Smart Industrial Innovators Look to EV Fleets for Strategic Advantage

EV Fleets are beginning to gain traction in the industrial, enterprise and supply chain worlds, and green strategies like this are leveraging smart technology to drive smart strategy. Around the globe, major changes are underway as whole industries begin to more heavily focus on sustainability when making business decisions.

The automotive sector in particular is being greatly impacted by the sustainability movement, as the transition to electric vehicles (EVs) intensifies. EVs are one of the fastest growing technologies currently available, as the rising fuel prices and a push for greener initiatives have led many consumers to give EVs a try. Statista projects revenue in the Electric Vehicles market to reach USD 61.18 billion by the end of 2023, and predicts growth at a CAGR of 22.79 percent, and a market value of USD 139.10 billion by 2027. 

Every day, more automotive organizations are releasing EV fleet vehicles that are capable of large-scale transportation capabilities. For instance, Ford recently launched a new all-electric commercial vehicle, the E-Transit Courier, and expanded its line-up of innovative electrified and connected cargo vans, giving enterprises yet another EV fleet option. 

The decision by many automotive enterprises to begin focusing on specifically commercial EV production is not that shocking, as it’s the most logical next step for organizations looking to become more sustainable. Apart from the obvious environmental benefits, like lower carbon emissions, an EV fleet can actually offer an enterprise a wide variety of advantages.

Transitioning to EVs can help businesses reduce the total cost of ownership of fleets, transportation networks and public transport fleets. By reducing fuel costs and taking advantage of government incentives and tax benefits, organizations can see significant savings. Furthermore, maintenance costs are reduced as EVs are inherently more reliable than internal combustion engine (ICE) vehicles due to fewer mechanical parts prone to failure and often provide better data to enable more proactive maintenance. In addition, implementing ‘at work’ charging, where charging happens while employees are at work, can improve productivity and fleet drivers always start the day fully-charged – enhancing savings across your whole organization.

While the transition to EV fleets seems like something where transportation organizations should have already got the ball moving, many enterprises blame infrastructure challenges for their hesitation. This is because fleets that choose to incorporate EVs into their operations must consider factors like demand, duty cycles, garaging locations, vehicle models, and availability of off-site public charging stations when planning for EV implementation.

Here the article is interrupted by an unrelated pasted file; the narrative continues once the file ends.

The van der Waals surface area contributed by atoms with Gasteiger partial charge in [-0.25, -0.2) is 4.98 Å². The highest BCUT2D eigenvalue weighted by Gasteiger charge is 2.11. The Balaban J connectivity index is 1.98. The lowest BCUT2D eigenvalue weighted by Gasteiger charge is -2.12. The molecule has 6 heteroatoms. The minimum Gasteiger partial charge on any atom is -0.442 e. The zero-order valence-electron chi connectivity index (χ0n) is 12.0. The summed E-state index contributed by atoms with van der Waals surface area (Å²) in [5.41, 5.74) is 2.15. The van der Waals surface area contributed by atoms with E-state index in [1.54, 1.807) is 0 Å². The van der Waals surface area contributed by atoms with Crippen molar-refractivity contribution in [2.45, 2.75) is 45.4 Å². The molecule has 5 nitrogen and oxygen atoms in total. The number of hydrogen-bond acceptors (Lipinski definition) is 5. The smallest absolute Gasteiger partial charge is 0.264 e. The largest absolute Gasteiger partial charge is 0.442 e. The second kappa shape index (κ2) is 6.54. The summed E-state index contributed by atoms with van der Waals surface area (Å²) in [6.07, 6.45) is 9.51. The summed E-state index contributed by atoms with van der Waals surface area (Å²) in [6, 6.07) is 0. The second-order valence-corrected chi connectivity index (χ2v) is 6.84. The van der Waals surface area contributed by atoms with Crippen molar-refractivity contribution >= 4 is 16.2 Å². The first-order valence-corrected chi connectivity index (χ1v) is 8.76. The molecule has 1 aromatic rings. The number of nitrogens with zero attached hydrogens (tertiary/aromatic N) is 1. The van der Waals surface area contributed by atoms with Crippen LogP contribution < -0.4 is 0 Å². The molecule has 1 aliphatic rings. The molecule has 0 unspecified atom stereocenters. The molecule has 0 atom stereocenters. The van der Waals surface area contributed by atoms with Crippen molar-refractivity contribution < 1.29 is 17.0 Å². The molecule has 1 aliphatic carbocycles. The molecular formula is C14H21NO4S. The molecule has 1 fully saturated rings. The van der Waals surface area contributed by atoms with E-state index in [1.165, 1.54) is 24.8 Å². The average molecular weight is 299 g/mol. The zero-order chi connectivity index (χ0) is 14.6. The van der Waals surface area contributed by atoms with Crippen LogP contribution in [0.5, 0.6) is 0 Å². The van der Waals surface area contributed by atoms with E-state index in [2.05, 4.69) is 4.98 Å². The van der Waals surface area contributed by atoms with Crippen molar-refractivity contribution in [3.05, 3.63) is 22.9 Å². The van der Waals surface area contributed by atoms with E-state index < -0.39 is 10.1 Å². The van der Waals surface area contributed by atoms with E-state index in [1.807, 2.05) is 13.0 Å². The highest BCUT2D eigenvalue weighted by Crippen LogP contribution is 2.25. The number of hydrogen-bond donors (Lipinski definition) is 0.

These concerns are already being dealt with, as public agencies and private enterprises prioritize the development of EV infrastructure. Currently, there are already more than 130,000 usable charging stations across the U.S, with more on the way thanks to the $7.5 billion from the recent infrastructure bill allocated towards building 500,000 more charging stations by 2030.

Of the 130,000 existing stations, 93 percent are publicly accessible, and 17 percent are on non-urban roads, which includes highways and other arterials. Yet, while only about six percent of charging stations are located along the interstate highway system, they account for 16 percent of the total number of DC fast charging points, reflecting the needs of EV fleets that more commonly use these roads.

Apart from an increase in charging stations, microgrid technology is also expected to play a pivotal role in the creation of EV necessary infrastructure. Microgrids are able to help maximize the potential of transportation electrification, especially in the case of EV fleets. The reason is because microgrids most commonly include some form of generation, load and storage, all of which must be locally defined within an electrical boundary, and typically controlled by a microgrid controller. 

This means within microgrids an electric vehicle can operate as a controllable load or even function as energy storage. This helps offer advantages for EV fleets in three primary value streams, including resilience, carbon reduction, and the most important aspect for many enterprises, cost savings.

Overall, the emphasis on adding charging stations and using microgrids will help drive the transition towards EV fleets, as finding viable and effective solutions that minimize grid impacts are essential to the growth of the transportation electrification sector. For transportation enterprises, this innovation will continue to push the adoption and implementation of EV fleets, meaning the time to transition is sooner rather than later for organizations looking to remain competitive. With sustainability efforts in mind, along with the variety of other benefits provided, transportation organizations should make it an urgent priority to go electric, before the rest of the world around them does.

Matt Vulpis

Matt Vulpis is a fresh out of college writer/journalist, already with a myriad of published articles across a variety of topics and industries. He is very passionate about writing, as well as sports, and television/film. While he enjoys writing articles pertaining to business tech, he wants to one day write a TV show as a head screenwriter. He has a bachelors in journalism with a minor in sports studies from Quinnipiac University.

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